Big Duty Rise Could Hit Indian Gold and Silver Imports


"The old smugglers paradise may open."

India's doubling of import duty on gold and silver is likely to encourage recycling of the metals locally in what could continue to keep imports subdued for the rest of this year, traders and analysts said on Monday.

"The full year (2009) imports could be down by 45% to 50%," said Nayan Pansare, an independent analyst who works for jewellery exporting companies.

Pansare said recycled gold could increase to 250 tons this year against 200 tons in normal years as more people could be selling gold at rallies.

"A section of the people believe prices will fall, that is why there has been scrap sales," he said.

Finance Minister Pranab Mukherjee announced in the budget for 2009/10, import duty on gold bars is being raised to 200 rupees ($4.1) per 10 grams from 100 rupees earlier.

The minister said import duty on silver is being raised to 1,000 rupees ($20.7) per kg from 500 rupees earlier.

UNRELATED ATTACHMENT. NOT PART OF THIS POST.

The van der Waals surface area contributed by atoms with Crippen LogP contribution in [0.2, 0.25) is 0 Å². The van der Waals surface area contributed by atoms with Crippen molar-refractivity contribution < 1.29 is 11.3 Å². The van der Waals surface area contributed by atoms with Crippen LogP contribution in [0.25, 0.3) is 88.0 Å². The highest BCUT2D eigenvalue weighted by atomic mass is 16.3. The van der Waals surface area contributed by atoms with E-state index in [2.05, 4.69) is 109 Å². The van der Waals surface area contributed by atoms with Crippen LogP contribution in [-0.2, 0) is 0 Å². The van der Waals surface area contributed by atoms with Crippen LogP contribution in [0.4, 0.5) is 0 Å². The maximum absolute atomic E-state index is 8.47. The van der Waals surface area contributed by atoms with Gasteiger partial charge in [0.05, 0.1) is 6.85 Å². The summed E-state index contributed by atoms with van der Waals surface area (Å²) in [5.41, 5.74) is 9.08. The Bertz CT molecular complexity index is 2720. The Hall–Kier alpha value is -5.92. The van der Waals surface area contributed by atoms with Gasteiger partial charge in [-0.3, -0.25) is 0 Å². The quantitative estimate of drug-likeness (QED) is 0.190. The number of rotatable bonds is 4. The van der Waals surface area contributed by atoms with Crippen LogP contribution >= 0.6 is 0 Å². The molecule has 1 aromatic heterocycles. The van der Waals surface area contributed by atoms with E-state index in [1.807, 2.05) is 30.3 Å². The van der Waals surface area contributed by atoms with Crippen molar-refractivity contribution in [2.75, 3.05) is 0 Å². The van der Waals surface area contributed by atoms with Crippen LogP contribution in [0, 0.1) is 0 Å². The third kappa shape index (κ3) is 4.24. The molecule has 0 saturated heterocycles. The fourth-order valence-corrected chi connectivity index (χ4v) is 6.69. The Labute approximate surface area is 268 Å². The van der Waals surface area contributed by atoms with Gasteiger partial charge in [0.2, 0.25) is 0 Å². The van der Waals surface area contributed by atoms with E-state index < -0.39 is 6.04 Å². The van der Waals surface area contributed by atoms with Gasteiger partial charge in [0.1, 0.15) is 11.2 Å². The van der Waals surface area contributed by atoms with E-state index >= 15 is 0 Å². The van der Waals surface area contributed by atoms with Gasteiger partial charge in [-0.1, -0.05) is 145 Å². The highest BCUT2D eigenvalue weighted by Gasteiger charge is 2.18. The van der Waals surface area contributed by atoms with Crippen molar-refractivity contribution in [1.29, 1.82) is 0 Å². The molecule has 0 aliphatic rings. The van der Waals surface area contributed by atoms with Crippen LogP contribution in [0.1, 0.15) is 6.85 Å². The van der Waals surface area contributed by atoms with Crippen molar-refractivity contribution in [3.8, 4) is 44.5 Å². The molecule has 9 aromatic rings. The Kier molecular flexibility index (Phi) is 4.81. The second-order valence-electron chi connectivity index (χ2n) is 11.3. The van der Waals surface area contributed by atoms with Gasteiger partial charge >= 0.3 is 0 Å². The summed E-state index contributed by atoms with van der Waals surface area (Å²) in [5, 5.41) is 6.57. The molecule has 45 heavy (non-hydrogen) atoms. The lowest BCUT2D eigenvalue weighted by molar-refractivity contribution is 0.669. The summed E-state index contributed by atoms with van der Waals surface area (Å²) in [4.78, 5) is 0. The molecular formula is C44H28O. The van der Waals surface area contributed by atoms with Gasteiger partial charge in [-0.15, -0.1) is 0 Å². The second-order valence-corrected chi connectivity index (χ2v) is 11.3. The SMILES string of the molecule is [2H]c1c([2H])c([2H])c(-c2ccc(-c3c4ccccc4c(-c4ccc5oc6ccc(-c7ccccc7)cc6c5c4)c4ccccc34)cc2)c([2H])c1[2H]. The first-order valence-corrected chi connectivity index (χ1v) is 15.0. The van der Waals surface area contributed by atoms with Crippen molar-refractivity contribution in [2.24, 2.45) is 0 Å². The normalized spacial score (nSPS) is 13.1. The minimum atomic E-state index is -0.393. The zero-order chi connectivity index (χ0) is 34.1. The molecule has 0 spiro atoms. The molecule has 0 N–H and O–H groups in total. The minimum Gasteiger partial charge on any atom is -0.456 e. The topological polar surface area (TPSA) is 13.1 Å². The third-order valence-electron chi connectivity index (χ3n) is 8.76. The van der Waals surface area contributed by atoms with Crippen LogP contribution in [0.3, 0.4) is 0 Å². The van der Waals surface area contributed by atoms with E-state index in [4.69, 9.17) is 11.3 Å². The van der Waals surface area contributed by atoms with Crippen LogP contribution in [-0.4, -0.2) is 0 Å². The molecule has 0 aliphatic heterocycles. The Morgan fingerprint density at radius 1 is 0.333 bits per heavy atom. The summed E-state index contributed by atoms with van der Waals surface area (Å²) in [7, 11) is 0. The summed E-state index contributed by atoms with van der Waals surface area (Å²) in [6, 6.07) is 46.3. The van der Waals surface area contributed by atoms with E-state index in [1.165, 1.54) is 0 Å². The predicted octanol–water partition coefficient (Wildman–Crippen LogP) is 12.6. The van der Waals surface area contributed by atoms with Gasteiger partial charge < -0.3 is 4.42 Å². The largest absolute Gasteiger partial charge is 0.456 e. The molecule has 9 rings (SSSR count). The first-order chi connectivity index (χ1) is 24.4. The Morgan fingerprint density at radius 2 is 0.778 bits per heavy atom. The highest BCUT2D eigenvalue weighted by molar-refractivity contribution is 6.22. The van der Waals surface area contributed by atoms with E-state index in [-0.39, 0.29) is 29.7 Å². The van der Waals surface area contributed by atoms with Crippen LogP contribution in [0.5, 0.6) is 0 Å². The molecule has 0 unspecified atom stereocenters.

"As it is business was bad. This will make it worse," Suresh Hundia, president of Bombay Bullion Association reacted.

Domestic demand could drop by up to 25% in the remaining six months of calendar 2009 if prices stayed around current levels, Hundia said.

Gold imports during January to June were about 59.8 tons, down 57 from 139 tons a year earlier, data from the BBA showed.

The metal was trading at 14,528 rupees per 10 grams by 1130 GMT MAUc1, up 0.45% from the previous close. It had hit a domestic record high of 16,040 in February as a weaker rupee added to the rise in dollar-denominated world prices.

Smugglers Paradise May Open

An analyst and some traders said the hike in duty may open up smuggling of gold from countries where the duty is lower than India's.

"The old smugglers paradise may open," said Madhusudan Daga, an independent analyst on gold. "Passengers may walk in from overseas with more gold on them and organized smuggling may also start."

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